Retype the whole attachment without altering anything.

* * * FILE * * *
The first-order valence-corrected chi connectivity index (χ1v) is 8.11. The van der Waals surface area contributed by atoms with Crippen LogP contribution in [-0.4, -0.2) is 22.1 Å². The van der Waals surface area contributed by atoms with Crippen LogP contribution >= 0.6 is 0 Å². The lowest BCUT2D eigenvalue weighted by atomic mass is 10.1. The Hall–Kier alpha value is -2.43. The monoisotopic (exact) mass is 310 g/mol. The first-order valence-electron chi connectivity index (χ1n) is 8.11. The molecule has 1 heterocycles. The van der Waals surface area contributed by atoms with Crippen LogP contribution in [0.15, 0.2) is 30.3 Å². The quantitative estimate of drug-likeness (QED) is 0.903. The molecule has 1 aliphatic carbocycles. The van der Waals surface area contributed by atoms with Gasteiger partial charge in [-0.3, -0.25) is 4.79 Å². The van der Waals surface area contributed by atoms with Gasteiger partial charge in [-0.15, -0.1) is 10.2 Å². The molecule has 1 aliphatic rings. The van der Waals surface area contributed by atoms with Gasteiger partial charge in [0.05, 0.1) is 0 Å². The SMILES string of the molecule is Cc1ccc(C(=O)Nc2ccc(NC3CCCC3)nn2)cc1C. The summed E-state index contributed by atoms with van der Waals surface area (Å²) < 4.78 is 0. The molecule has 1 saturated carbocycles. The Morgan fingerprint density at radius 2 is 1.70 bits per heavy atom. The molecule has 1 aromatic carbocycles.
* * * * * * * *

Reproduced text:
The first-order valence-corrected chi connectivity index (χ1v) is 8.11. The van der Waals surface area contributed by atoms with Crippen LogP contribution in [-0.4, -0.2) is 22.1 Å². The van der Waals surface area contributed by atoms with Crippen LogP contribution >= 0.6 is 0 Å². The lowest BCUT2D eigenvalue weighted by atomic mass is 10.1. The Hall–Kier alpha value is -2.43. The monoisotopic (exact) mass is 310 g/mol. The first-order valence-electron chi connectivity index (χ1n) is 8.11. The molecule has 1 heterocycles. The van der Waals surface area contributed by atoms with Crippen LogP contribution in [0.15, 0.2) is 30.3 Å². The quantitative estimate of drug-likeness (QED) is 0.903. The molecule has 1 aliphatic carbocycles. The van der Waals surface area contributed by atoms with Gasteiger partial charge in [-0.3, -0.25) is 4.79 Å². The van der Waals surface area contributed by atoms with Gasteiger partial charge in [-0.15, -0.1) is 10.2 Å². The molecule has 1 aliphatic rings. The van der Waals surface area contributed by atoms with Gasteiger partial charge in [0.05, 0.1) is 0 Å². The SMILES string of the molecule is Cc1ccc(C(=O)Nc2ccc(NC3CCCC3)nn2)cc1C. The summed E-state index contributed by atoms with van der Waals surface area (Å²) < 4.78 is 0. The molecule has 1 saturated carbocycles. The Morgan fingerprint density at radius 2 is 1.70 bits per heavy atom. The molecule has 1 aromatic carbocycles.